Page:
“How does organizational Culture impact on working practices and processes?”
Word count: 2076
Q. How does organization culture impact on working practices and processes?
“The basic philosophy, spirit and drive of an organization have far more to do with its relative achievements than do technological or economic resources, organizational structure, innovation, and timing. All these things weigh heavily in success. But they are, I think, transcended by how strongly the people in the organization believe in its basic precepts and how faithfully they carry them out.” -Tom Watson Jr., A Business and Its Beliefs, 1963
When Tom Watson Jr., the second CEO of IBM, gave a lecture at Columbia University about the prospects of strong organizational culture, he addressed his thoughts on what 50 years of corporate life taught his company. He zeroed in on IBM’s 3 basic beliefs–respect for the individual, excellence in all tasks, providing better customer services–that are still the Company’s guiding principles. His father, the founder of IBM, was one of the first business leaders to recognize and create a culture for his company. This illustrates how organization culture has a lasting impact that determines the survival of an organization over time.
Organization culture being a social construct, the product of mental programming, has been learned and historically determined (Hofstede, 1991; Schein, 1985). According to Kilmann, Saxton and Serpa (1985) “culture is the invisible force behind the tangibles and observables in any organization, a social energy that moves people to act”. There are numerous definitions of culture and organizational culture. Corporate culture can be seen as something an organization has or something organization is (Smircich, 1983) which has different implications for the usefulness of the notion. Combining the viewpoints of different authors, an organization’s culture can be considered an umbrella term that emphasizes different aspects that are historically determined by group character and show a relationship between culture and behavior.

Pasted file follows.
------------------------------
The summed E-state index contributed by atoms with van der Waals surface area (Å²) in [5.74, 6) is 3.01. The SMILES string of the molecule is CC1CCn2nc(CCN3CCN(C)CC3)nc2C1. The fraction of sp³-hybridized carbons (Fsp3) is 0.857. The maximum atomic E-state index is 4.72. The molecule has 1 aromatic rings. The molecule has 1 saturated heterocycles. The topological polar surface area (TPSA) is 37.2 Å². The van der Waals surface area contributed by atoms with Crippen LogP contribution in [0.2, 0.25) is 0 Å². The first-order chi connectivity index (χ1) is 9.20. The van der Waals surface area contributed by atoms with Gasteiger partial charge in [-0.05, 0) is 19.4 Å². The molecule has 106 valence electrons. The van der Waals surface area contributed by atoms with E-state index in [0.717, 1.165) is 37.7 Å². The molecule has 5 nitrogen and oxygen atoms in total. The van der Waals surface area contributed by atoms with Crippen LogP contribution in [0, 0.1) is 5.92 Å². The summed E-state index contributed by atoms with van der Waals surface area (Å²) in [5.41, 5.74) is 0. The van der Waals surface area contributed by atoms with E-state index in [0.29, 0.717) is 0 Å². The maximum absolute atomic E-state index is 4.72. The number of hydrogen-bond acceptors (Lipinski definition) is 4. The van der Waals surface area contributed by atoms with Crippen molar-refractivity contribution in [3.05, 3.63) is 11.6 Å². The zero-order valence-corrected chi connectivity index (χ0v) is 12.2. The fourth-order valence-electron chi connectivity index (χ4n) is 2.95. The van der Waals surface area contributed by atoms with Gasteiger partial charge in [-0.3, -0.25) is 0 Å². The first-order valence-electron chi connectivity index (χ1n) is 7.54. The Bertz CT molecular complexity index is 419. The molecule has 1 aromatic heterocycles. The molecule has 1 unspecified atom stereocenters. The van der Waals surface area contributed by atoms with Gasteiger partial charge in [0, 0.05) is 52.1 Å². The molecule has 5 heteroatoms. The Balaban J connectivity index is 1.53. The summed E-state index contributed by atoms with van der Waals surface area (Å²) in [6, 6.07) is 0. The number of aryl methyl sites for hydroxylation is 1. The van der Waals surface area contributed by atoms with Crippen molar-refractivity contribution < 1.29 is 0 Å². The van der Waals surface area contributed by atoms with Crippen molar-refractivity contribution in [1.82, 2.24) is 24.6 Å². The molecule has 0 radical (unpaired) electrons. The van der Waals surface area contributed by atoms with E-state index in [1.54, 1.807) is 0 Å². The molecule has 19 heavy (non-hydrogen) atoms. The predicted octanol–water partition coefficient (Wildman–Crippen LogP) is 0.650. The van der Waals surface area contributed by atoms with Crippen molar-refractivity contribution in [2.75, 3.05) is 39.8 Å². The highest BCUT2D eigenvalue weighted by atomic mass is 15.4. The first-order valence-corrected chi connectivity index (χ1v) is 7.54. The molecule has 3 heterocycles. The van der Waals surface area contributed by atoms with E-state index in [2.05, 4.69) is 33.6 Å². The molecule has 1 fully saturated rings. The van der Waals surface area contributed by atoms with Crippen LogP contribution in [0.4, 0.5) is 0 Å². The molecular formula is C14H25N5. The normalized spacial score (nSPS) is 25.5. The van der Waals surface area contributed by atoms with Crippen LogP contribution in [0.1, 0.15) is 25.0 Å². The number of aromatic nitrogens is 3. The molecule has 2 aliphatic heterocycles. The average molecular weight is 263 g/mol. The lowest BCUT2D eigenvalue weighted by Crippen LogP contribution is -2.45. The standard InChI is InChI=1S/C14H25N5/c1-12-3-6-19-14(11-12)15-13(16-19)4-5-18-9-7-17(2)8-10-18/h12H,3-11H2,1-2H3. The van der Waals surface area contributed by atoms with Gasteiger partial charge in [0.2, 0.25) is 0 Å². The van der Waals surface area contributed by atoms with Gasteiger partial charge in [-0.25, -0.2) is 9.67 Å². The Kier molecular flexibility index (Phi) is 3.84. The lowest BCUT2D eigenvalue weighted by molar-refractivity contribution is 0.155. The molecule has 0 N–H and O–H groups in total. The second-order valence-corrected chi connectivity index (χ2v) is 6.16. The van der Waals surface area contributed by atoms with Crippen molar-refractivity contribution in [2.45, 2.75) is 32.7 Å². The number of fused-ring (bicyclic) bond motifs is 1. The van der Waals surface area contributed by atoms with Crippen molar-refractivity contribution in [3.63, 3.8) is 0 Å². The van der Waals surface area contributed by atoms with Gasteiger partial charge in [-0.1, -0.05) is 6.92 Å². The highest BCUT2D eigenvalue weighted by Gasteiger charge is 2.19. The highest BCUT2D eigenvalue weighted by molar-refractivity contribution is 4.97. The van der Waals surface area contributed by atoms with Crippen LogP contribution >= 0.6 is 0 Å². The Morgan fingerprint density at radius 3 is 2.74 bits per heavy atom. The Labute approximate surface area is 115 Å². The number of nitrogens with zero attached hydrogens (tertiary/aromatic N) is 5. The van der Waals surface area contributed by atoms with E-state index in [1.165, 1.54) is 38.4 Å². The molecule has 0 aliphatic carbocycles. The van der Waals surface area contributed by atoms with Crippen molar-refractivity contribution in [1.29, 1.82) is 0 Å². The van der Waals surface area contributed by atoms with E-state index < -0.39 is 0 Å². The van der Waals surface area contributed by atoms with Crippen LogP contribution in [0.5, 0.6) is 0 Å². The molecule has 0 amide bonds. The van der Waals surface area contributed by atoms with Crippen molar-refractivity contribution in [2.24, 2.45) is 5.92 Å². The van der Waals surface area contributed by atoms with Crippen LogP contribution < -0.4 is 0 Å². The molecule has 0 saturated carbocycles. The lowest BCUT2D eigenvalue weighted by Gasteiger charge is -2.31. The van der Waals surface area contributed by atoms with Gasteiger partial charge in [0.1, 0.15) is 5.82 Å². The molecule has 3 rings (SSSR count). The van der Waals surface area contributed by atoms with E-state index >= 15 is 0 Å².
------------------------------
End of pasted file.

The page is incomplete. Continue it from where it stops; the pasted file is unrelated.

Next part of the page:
Studying the culture of organizations is not easy as it is observed (Schein, 2004). According to Morgan (2006), this includes “patterns of interactions between individuals, the language that is used, the images and themes explored in conversation, and the various rituals of daily routine.” Since organization culture is socially constructed, it changes constantly (Smircich, 1983 et al). The 3 perspectives (integration, differentiation and fragmentation) approach of culture study by Martin (2002) gives a more complex view of culture impact on workers.
This essay analyses the consequences that organizational culture has on processes and practices in an organization. The argument is threefold. First, the different levels of culture’s impact on an organization using 2 illustrations are elucidated. Second, the preservation of organizational culture is emphasized by looking at organizational development, performance approach, socialisation and knowledge sharing process. Third, the role of organizational culture in organizational change and evolution is explained.
Edgar Schein’s model (1985) of observable artifacts (visible and audible behavior patterns ranging from physical layout and dress code to statements of philosophy and annual reports), espoused values and taken-for-granted basic underlying assumptions are 3 fundamental levels at which culture manifests itself. Cultural analysis keeping this model in mind will provide an insight into the future of organizations.
For instance, consider the contrast between the climate of the following two companies - a rapidly growing high tech manufacturing “Action Company” with open office landscape architecture and a high degree of informality, values like hard work, innovation and rapid solutions, and critical and coordinated assumptions like “members are...
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